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The rules of homestead in Florida are complicated. But heirs may have more rights than you realize. You may end up inheriting homestead which is valuable. Don’t worry if you don’t get along with your family co-owners. You can sell the property even if others disagree. File a partition action. Your rights If you inherit part of your mom’s house, and you don’t want to live there, sell it ! And take your inheritance from the sale proceeds. How? Read on…. Any part of a decedent’s estate that does NOT pass by a will, passes according to the laws of intestacy. Intestacy means that someone died without a will. Under the intestacy laws, heirs inherit. Who are heirs? Heirs are those who inherit under the laws of intestacy. Sound circular? Heirs include descendants and the surviving spouse. If there is no surviving spouse, then the descendants inherit. What about homestead? It has its own rules and laws. Inheriting homestead — the “ugly” (confusing) truth Homestead is the one true house of the dead Floridian. You know, that place where she always returned after being away. Sometimes, a Florida resident has multiple residences. But only one homestead. You can inherit by selling it, even if your co-owners don’t want to sell it. And even if they are living in it. So, you can file a petition to determine homestead. Homestead is generally considered OUTSIDE OF PROBATE. And not a probate asset. (Click HERE for commentary about the probate process). Although you […]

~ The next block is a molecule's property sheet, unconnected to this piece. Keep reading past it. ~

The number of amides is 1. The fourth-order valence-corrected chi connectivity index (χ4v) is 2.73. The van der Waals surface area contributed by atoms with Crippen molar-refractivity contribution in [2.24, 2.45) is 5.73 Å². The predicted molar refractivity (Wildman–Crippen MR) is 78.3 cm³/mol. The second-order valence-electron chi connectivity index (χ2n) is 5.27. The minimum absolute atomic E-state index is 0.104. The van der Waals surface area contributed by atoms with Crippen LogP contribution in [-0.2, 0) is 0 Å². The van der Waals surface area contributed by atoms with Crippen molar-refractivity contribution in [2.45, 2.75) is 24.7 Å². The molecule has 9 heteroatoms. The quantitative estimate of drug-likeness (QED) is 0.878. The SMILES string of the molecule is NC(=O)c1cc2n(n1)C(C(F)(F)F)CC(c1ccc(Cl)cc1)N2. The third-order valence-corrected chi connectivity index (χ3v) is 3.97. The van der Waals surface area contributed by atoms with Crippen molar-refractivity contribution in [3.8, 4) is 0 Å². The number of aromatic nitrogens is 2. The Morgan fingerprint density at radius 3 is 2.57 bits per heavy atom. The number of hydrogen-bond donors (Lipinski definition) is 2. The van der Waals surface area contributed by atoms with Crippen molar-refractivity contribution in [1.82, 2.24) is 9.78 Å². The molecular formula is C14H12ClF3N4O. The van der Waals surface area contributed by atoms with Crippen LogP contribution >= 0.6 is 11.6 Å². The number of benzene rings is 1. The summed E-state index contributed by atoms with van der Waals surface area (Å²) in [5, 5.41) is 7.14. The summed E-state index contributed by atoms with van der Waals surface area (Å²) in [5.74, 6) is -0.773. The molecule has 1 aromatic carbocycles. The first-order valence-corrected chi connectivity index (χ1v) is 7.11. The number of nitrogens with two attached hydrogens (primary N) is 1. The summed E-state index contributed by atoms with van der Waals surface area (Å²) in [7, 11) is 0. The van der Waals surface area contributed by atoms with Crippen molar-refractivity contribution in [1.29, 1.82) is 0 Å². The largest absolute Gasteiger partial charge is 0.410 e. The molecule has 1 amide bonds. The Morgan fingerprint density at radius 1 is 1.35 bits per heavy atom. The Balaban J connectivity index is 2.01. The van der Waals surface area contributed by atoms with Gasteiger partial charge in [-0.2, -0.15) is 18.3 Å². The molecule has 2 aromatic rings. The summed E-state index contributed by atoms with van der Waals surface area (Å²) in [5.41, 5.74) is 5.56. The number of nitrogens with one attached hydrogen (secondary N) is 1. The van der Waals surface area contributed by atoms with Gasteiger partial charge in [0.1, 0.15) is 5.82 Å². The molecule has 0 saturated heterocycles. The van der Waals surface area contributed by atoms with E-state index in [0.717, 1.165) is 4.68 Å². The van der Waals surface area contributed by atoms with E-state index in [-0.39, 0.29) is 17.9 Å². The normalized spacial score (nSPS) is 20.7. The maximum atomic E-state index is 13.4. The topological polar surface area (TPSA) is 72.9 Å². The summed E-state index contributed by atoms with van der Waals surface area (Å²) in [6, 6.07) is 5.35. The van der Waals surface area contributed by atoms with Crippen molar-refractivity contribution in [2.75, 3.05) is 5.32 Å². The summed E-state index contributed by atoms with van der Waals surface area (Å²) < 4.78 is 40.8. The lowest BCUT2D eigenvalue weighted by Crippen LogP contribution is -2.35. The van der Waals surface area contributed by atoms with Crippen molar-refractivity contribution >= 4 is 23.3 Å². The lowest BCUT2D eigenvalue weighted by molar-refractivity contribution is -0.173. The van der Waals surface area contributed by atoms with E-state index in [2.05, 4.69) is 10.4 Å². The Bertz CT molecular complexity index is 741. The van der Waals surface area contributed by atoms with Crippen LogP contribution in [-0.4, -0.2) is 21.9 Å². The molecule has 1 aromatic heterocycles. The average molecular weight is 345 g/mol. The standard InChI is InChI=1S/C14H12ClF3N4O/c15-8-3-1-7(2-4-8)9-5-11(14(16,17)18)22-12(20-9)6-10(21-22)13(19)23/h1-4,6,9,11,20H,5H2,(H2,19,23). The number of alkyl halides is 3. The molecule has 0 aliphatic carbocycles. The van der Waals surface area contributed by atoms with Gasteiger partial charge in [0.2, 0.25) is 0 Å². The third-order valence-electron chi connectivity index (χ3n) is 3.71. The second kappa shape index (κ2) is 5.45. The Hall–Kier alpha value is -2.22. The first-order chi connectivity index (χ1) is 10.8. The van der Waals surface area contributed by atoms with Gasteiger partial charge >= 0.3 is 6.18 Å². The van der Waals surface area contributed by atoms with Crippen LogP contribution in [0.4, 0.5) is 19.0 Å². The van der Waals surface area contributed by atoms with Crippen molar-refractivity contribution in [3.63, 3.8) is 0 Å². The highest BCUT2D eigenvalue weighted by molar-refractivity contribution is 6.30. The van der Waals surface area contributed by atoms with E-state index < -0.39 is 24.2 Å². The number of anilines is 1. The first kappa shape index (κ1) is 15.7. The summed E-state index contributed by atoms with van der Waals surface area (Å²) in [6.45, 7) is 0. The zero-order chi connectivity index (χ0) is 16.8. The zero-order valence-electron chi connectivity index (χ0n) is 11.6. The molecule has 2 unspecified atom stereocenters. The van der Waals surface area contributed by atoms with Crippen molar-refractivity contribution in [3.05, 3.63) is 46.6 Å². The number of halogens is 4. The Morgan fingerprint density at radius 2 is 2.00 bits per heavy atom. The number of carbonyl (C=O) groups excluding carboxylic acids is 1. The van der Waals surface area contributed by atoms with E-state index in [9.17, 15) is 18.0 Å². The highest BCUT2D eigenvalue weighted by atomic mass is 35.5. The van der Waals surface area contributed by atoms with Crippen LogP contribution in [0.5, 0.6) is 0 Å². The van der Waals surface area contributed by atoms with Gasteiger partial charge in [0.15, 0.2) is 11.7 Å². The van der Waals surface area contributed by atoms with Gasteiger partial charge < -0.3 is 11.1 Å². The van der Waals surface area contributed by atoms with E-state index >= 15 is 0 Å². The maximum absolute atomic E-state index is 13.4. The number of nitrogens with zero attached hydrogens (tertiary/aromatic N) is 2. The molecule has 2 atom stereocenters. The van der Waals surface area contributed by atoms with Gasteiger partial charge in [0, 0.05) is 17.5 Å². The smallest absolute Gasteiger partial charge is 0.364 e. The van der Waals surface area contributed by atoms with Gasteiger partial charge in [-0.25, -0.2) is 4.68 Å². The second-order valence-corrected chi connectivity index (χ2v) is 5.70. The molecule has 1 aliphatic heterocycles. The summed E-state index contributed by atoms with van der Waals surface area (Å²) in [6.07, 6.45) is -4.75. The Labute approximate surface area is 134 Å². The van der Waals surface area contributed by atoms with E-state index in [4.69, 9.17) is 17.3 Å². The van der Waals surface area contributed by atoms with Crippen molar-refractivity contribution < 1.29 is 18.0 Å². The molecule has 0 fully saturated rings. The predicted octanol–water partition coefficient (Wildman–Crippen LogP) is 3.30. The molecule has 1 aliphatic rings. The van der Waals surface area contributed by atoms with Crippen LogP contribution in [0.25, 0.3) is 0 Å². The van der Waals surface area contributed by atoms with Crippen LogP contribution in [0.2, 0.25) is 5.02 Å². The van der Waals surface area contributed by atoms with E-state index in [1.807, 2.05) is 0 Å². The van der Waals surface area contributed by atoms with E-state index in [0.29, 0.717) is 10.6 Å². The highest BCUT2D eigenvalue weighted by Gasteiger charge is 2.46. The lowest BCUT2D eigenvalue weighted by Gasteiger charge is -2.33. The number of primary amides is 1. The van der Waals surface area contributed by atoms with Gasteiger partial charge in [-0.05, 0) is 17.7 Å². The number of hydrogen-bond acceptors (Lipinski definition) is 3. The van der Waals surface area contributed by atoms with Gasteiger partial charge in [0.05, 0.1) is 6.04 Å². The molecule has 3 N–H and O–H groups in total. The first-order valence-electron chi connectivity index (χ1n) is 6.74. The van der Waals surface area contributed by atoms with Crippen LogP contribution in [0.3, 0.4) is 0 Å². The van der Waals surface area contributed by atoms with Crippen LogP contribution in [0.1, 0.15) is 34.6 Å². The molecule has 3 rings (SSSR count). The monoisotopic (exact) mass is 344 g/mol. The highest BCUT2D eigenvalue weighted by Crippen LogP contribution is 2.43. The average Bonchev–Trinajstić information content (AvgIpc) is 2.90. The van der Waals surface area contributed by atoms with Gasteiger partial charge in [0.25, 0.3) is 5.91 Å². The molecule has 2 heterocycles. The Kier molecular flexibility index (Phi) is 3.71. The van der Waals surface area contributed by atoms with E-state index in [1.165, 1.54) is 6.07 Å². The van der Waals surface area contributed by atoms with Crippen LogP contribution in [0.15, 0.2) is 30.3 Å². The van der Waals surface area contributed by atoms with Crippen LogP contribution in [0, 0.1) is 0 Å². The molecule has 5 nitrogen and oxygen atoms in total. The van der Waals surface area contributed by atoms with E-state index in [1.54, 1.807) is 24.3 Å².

Understanding a Florida Estate Claim

Probate Information Dec 10, 2022
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Do you know how to make your Florida estate claim? Filing the proper paperwork is crucial. You need to know the difference between filing objections and a creditor’s claim. Florida Estate Claim — the basics When you have a probate, the “executor” or personal representative will “run” or administer the estate. This involves gathering assets, paying the decedent’s last expenses, dealing with the will and beneficiaries, and creditors. There’s a difference between objecting to a will and filing a creditor’s claim. If you are an “interested person” in the Florida probate, you can object to an improper or incomplete accounting, or inventory or petition. Heck, you can even object to a will. You can also object to who is the executor. Yes, you can even object to a creditor’s claim. What is a creditor’s claim? What is a Creditor’s Claim? A creditor’s claim is a statement, or a claim, by someone who is owed something. From the dead person. It might be money. The most common example of this is. The dead person borrowed money from me and I want to get paid back. Or, you could have rights which you want to exercise. Such as rights under a contract, a prenuptial agreement, or an operating agreement for an LLC. Get in the Game There is a whole process to correctly filing your objection or estate claim and getting what you want. A creditor’s claim has an entirely unique process with very short time frames. Not all creditors are created […]


Safe Deposit Box Florida

Probate Information Dec 9, 2022